Organisations Unite to End Modern Slavery in Australia

A coalition of organisations have united to release a statement of support against modern slavery, setting out key principles for the introduction of a Modern Slavery Act in Australia.


The Australian government earlier this year set up a joint-standing committee to investigate legislation to combat modern slavery, with more than 40 million people estimated to be living in some form of modern slavery worldwide, including 4,300 people in Australia. In August, the Coalition government proposed legislation that would make it a requirement for large businesses to report annually on modern slavery in their operations and supply chains.


Now a group of organisations, including the Australian Human Rights Commission, Anti-Slavery Australia UTS, Ausbil and the Australian Catholic Religious Against Trafficking in Humans, have thrown their support behind a Modern Slavery Act being introduced in Australia. The statement outlines how they would like to see this reform process guided.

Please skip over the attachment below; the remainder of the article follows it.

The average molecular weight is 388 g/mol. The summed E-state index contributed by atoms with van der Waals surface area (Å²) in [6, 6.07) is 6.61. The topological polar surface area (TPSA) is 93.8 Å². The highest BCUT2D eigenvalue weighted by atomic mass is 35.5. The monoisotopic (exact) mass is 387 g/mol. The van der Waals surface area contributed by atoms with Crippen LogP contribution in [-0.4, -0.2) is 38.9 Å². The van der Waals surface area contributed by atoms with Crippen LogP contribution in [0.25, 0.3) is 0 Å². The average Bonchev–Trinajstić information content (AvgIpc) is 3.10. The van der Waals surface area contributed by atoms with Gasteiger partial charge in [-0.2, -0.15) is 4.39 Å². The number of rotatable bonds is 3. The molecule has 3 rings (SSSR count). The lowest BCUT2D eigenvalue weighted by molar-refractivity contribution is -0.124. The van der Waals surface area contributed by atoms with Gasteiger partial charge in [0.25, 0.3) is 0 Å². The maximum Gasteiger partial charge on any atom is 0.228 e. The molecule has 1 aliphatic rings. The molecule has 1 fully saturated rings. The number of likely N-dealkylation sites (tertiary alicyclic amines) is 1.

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“Slavery is more prevalent today than at any time in human history. As leaders representing civil society, business, investors, academia and faith-based organisations, we support a unified approach in addressing modern slavery. We support the introduction of a Modern Slavery Act in Australia,” the statement said.


“This statement sets out some key principles to guide this reform process. Addressing modern slavery requires a collaborative effort between government, business, civil society and people affected by slavery.”


Among these key principles was a call to establish an Australian independent Anti-Slavery Commissioner and for the government itself to comply with these measures.


“Responsibility should be given to an independent organisation or individual to lead and coordinate efforts in tackling modern slavery, raising awareness and supporting organisations in effectively addressing modern slavery in their operations and supply chains,” the statement said. “This could be achieved by the establishment of an Australian Independent Anti-Slavery Commissioner."


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